July 14, 2003. For most of us, this is when the story starts. Robert Novak writes an article about Wilson's trip to Africa. Now here's the thing. The Novak article? Doesn't say much. It's not much more than a half-assed overview of the events. Novak supports Bush, saying he never saw Wilson's report prior to the State of the Union. (Which is probably true. But it doesn't mean no one had seen it. Remember Cincinnati.) But he doesn't slam Wilson, beyond saying the CIA didn't consider his information as definitive.

What he does say, about midway through, is this: "Wilson never worked for the CIA, but his wife, Valerie Plame, is an Agency operative on weapons of mass destruction. Two senior administration officials told me Wilson's wife suggested sending him to Niger to investigate the Italian report. The CIA says its counter-proliferation officials selected Wilson and asked his wife to contact him."

If you didn't know what you were looking for, you wouldn't find it. What we now know is that Valerie Plame worked for the CIA under "non-official cover." She was a NOC – one of the undercover agents on the list that Vanessa Redgrave is trying to buy in Mission: Impossible. NOCs are valuable because they operate in plain sight. To foreign governments and businesses, they are ordinary American citizens and businessmen; they treat them as civilians and don't pay attention to them. But if they are discovered, they have no diplomatic immunity. There's nothing the US government can do for them.

In September 2003, the Justice Department opens an investigation into the leak that resulted in Novak revealing Plame's identity.


On one hand, this case truly is much ado about nothing. By the time Novak outed her, it appears that Plame was no longer working in the field, so she wasn't really in danger of assassination, as would be the case with an active NOC. Novak may or may not have known Plame was undercover; whoever told him about Plame may or may not have known she was undercover. (Hopefully the grand jury report, if there is one, will shed some light on this.) Novak's article has been interpreted as an effort to smear Wilson's credibility. It doesn't really do that. I'm not sure how it's supposed to do that. I assume by portraying Wilson as someone who needed the influence of his wife in order to get work. Or perhaps as showing that Wilson's trip was politically motivated. This may have been the intention of the "Two senior administration officials," but Novak sure doesn't carry it off.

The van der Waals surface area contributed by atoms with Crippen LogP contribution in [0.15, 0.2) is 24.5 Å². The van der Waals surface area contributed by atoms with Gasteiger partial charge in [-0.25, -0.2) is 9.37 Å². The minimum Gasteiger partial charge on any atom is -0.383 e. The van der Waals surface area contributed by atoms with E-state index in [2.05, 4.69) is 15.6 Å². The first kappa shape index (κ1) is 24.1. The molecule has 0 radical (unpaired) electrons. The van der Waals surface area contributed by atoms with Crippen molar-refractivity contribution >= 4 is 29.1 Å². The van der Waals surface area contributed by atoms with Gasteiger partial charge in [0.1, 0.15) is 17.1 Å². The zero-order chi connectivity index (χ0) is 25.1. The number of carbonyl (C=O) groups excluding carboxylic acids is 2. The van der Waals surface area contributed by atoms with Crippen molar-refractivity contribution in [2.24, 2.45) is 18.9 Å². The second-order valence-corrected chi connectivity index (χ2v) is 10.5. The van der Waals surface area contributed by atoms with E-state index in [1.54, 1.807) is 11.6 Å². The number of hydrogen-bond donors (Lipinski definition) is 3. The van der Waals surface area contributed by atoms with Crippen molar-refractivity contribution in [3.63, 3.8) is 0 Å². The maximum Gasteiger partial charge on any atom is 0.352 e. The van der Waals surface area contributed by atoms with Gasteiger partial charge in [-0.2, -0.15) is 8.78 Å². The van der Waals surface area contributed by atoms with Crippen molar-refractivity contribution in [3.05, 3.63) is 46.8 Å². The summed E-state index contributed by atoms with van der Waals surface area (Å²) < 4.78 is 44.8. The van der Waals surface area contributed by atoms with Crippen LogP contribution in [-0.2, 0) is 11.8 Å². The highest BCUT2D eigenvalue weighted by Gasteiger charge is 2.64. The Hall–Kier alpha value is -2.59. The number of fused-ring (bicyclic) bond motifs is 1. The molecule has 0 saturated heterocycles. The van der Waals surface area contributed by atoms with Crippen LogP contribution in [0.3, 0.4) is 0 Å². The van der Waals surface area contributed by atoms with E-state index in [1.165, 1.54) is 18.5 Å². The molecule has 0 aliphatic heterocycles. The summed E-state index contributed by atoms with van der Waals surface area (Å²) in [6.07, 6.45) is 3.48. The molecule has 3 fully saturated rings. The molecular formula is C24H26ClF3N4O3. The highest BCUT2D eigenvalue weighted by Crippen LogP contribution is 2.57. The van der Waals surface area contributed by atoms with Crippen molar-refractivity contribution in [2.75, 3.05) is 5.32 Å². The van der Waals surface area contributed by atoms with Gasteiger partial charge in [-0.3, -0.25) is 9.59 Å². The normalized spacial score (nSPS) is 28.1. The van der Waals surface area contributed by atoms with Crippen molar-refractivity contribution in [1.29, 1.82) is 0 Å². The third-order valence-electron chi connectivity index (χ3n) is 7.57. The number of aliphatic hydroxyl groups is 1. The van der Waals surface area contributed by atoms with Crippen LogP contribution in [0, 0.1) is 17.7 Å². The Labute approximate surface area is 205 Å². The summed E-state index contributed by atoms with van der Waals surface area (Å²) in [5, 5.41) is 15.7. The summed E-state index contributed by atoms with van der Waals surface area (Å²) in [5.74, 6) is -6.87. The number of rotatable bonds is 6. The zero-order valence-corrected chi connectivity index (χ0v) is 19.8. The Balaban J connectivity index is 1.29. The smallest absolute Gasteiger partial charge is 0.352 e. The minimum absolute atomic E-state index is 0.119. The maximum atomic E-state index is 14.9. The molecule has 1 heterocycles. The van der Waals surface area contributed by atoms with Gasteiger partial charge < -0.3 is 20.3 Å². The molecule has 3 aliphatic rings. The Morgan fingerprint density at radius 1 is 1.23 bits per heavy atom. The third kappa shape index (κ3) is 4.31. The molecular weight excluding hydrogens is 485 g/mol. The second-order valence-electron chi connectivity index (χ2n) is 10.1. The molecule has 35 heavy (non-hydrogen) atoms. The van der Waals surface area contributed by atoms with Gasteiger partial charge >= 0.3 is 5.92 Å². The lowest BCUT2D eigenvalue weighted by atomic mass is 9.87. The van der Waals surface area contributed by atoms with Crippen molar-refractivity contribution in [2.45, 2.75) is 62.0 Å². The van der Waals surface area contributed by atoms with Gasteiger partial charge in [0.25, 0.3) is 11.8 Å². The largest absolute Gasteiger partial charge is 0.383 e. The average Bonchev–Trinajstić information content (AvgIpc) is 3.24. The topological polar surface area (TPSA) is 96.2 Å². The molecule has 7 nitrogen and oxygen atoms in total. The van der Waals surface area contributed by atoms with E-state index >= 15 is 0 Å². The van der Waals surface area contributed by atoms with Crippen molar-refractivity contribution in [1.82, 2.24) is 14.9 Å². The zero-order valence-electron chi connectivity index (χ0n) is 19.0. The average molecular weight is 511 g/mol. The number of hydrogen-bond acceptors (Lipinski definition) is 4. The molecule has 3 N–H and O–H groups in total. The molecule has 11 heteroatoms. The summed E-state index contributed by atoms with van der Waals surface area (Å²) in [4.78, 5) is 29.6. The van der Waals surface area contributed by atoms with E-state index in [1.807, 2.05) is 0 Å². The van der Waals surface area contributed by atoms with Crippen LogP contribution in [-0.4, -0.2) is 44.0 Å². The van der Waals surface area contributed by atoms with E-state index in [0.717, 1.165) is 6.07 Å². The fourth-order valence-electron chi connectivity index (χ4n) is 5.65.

[Side note: I just recently read Novak's article, and saw how empty it was. Until I actually read the article, I assumed Novak had openly outed Plame, and that he had drawn a more distinct connection between her job and Wilson's trip. Instead, it is just so much blather. A Washington Post article says the leakers revealed Plame's name to six highly placed reporters. If that's the case, it's unfortunate that Novak's the only one who ran with it. At the same time, since Novak is the one who actually outed Plame, it's suspicious that he got off so easily, especially when reporters from Time and The New York Times faced prison sentences. I assume Novak cooperated with authorities.]

It is the intention of the leakers that ticks me off, and why I want to see trouble come down. This desire to win at all costs is the most destructive element in modern politics. It is no coincidence that Novak's article appeared within a week of Wilson's. Wilson revealed his experiences and information about the Nigerian uranium, and accused the Administration of going to war in Iraq under false pretenses (something we now know to be true). Rather than responding to his points, the choice of the Administration (officially or not) was to challenge Wilson's integrity. Not only is that underhanded, it is clearly "un-American."